Looks nice, but it still leaves me with the same feeling as most other tools like this: any co-located team is better off with just whiteboards, cards and sticky notes.
Plus most of these tools are geared towards the structured initial development phase, and become considerably less usable once a product is live and goes into maintenance mode. This is odd, since the major part of a projects lifespan consists of maintenance, not development.
The one great missing online tool IMO is one that both integrates and separates the way the user experiences issues (like via Zendesk) and the way those issues are split up, prioritized and handled by developers (any known issue tracking system like Redmine etc).
Right now, every team I know either uses two systems in which the relationship is handled manually (and thus labor intensive and prone to errors) or one system that is only geared towards either audience.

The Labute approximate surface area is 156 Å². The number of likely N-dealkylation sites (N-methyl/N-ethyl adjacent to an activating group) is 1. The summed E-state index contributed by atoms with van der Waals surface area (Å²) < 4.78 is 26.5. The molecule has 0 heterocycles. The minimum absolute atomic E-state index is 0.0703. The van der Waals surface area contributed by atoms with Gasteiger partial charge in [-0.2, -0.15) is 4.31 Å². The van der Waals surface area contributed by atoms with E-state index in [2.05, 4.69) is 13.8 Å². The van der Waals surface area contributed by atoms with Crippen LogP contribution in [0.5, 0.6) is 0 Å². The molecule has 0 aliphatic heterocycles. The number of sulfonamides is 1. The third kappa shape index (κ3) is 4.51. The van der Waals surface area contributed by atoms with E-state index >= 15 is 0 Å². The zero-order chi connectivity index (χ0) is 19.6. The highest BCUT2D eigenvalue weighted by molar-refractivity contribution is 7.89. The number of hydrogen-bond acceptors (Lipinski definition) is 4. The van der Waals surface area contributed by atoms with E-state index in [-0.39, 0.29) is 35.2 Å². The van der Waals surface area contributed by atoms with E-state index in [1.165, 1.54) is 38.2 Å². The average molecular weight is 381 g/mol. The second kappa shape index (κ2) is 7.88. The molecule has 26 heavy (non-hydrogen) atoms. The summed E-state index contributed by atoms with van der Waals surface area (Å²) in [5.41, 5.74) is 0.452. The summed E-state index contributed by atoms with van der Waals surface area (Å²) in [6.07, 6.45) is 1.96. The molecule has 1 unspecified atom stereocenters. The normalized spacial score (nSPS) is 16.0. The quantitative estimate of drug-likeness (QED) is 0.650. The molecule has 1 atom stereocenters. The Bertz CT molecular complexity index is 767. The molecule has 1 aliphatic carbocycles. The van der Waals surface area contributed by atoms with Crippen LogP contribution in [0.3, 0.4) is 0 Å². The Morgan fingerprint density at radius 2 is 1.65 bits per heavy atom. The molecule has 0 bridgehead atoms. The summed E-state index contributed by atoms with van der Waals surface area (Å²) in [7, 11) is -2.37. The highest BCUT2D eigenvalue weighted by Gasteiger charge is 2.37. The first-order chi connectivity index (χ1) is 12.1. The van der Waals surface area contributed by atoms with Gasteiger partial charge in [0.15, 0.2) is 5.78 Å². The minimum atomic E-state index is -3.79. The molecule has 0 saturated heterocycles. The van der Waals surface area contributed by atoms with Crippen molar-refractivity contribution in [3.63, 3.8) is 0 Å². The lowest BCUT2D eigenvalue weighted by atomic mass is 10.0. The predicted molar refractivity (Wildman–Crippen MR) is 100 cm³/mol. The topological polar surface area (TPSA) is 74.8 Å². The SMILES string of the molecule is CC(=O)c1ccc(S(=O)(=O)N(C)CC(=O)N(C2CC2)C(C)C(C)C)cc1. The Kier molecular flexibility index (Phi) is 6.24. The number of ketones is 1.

Tender was built with that exact situation in mind. You can attach any number of support issues to one Lighthouse ticket and get bi-directional notification. This is a nice way to notify n support requests that the problem has been fixed once it's shipped. Alas, it only works with Lighthouse still.
But I do wish more support systems worked this way.
I definitely agree on the physical whiteboard + cards. Having used a large Kanban board and then changing to a project using the full suite of Jira tools, I am dying to get back to the board.
WIP limits and ordered backlogs are missing. There is no need to make 'custom views' for a whiteboard - with Jira they are like 5 different ways to get to a list of items that need to be worked on and I'm never quite sure I'm looking at the right list.
Co-located teams are better off with sticky notes and whiteboards as long as the client is also in the same room :)
Either way, I work from South America for clients in the US, so I like having these tools around. Specially when they innovate in any way. That means better tooling for communicating with my clients, which is the #1 problem of distributed teams :)